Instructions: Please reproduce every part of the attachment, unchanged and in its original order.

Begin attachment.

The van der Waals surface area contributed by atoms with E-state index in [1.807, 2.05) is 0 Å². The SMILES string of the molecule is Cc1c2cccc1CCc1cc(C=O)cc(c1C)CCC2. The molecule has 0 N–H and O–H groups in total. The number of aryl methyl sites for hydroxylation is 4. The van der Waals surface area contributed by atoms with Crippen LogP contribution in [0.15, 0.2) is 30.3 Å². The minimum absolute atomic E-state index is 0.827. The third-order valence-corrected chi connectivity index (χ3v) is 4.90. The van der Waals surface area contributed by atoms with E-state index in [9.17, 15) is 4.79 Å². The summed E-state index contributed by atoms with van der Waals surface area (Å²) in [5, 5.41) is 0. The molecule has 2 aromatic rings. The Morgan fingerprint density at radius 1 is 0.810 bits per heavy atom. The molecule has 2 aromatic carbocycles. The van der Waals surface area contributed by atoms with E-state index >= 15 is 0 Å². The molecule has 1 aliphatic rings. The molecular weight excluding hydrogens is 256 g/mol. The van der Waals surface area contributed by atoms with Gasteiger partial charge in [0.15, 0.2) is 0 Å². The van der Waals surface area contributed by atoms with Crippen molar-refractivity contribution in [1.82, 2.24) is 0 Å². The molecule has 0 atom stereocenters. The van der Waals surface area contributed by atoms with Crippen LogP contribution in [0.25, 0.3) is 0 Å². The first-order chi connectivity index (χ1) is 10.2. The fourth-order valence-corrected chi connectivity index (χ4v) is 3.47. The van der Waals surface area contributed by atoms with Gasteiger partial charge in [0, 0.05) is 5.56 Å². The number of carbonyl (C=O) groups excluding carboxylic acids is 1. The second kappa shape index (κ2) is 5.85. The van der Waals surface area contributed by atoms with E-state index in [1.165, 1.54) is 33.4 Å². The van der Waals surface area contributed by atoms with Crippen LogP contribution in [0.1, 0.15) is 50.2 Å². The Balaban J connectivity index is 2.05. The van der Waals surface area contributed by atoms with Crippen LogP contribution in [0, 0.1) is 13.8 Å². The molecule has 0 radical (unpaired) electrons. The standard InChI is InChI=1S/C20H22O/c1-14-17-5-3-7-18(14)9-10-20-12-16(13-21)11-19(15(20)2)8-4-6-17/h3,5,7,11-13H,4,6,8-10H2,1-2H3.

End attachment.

The van der Waals surface area contributed by atoms with E-state index in [1.807, 2.05) is 0 Å². The SMILES string of the molecule is Cc1c2cccc1CCc1cc(C=O)cc(c1C)CCC2. The molecule has 0 N–H and O–H groups in total. The number of aryl methyl sites for hydroxylation is 4. The van der Waals surface area contributed by atoms with Crippen LogP contribution in [0.15, 0.2) is 30.3 Å². The minimum absolute atomic E-state index is 0.827. The third-order valence-corrected chi connectivity index (χ3v) is 4.90. The van der Waals surface area contributed by atoms with E-state index in [9.17, 15) is 4.79 Å². The summed E-state index contributed by atoms with van der Waals surface area (Å²) in [5, 5.41) is 0. The molecule has 2 aromatic rings. The Morgan fingerprint density at radius 1 is 0.810 bits per heavy atom. The molecule has 2 aromatic carbocycles. The van der Waals surface area contributed by atoms with E-state index >= 15 is 0 Å². The molecule has 1 aliphatic rings. The molecular weight excluding hydrogens is 256 g/mol. The van der Waals surface area contributed by atoms with Gasteiger partial charge in [0.15, 0.2) is 0 Å². The van der Waals surface area contributed by atoms with Crippen molar-refractivity contribution in [1.82, 2.24) is 0 Å². The molecule has 0 atom stereocenters. The van der Waals surface area contributed by atoms with Crippen LogP contribution in [0.25, 0.3) is 0 Å². The first-order chi connectivity index (χ1) is 10.2. The fourth-order valence-corrected chi connectivity index (χ4v) is 3.47. The van der Waals surface area contributed by atoms with Gasteiger partial charge in [0, 0.05) is 5.56 Å². The number of carbonyl (C=O) groups excluding carboxylic acids is 1. The second kappa shape index (κ2) is 5.85. The van der Waals surface area contributed by atoms with E-state index in [1.165, 1.54) is 33.4 Å². The van der Waals surface area contributed by atoms with Crippen LogP contribution in [0.1, 0.15) is 50.2 Å². The Balaban J connectivity index is 2.05. The van der Waals surface area contributed by atoms with Crippen LogP contribution in [0, 0.1) is 13.8 Å². The molecule has 0 radical (unpaired) electrons. The standard InChI is InChI=1S/C20H22O/c1-14-17-5-3-7-18(14)9-10-20-12-16(13-21)11-19(15(20)2)8-4-6-17/h3,5,7,11-13H,4,6,8-10H2,1-2H3.